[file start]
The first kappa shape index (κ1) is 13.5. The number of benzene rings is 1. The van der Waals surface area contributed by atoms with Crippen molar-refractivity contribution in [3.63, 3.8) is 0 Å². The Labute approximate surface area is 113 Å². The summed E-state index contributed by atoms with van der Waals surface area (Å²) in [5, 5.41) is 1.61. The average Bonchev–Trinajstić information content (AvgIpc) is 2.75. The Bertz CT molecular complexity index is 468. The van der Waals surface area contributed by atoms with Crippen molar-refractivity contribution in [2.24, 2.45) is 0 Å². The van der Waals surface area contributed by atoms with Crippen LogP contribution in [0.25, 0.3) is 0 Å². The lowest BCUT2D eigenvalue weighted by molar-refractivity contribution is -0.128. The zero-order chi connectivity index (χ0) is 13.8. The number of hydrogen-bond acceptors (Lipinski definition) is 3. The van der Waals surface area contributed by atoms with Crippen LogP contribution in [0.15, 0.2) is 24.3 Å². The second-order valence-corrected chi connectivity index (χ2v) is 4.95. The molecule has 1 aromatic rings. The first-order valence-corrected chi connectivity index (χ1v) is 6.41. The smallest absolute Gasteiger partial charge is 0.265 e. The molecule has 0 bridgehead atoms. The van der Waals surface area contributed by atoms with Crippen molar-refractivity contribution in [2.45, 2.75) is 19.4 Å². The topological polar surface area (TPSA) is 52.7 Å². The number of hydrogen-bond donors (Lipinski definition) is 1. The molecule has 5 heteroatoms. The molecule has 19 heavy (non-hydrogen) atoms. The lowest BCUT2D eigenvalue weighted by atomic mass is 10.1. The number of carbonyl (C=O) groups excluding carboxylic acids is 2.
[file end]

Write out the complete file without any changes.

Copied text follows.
The first kappa shape index (κ1) is 13.5. The number of benzene rings is 1. The van der Waals surface area contributed by atoms with Crippen molar-refractivity contribution in [3.63, 3.8) is 0 Å². The Labute approximate surface area is 113 Å². The summed E-state index contributed by atoms with van der Waals surface area (Å²) in [5, 5.41) is 1.61. The average Bonchev–Trinajstić information content (AvgIpc) is 2.75. The Bertz CT molecular complexity index is 468. The van der Waals surface area contributed by atoms with Crippen molar-refractivity contribution in [2.24, 2.45) is 0 Å². The van der Waals surface area contributed by atoms with Crippen LogP contribution in [0.25, 0.3) is 0 Å². The lowest BCUT2D eigenvalue weighted by molar-refractivity contribution is -0.128. The zero-order chi connectivity index (χ0) is 13.8. The number of hydrogen-bond acceptors (Lipinski definition) is 3. The van der Waals surface area contributed by atoms with Crippen LogP contribution in [0.15, 0.2) is 24.3 Å². The second-order valence-corrected chi connectivity index (χ2v) is 4.95. The molecule has 1 aromatic rings. The first-order valence-corrected chi connectivity index (χ1v) is 6.41. The smallest absolute Gasteiger partial charge is 0.265 e. The molecule has 0 bridgehead atoms. The van der Waals surface area contributed by atoms with Crippen molar-refractivity contribution in [2.45, 2.75) is 19.4 Å². The topological polar surface area (TPSA) is 52.7 Å². The number of hydrogen-bond donors (Lipinski definition) is 1. The molecule has 5 heteroatoms. The molecule has 19 heavy (non-hydrogen) atoms. The lowest BCUT2D eigenvalue weighted by atomic mass is 10.1. The number of carbonyl (C=O) groups excluding carboxylic acids is 2.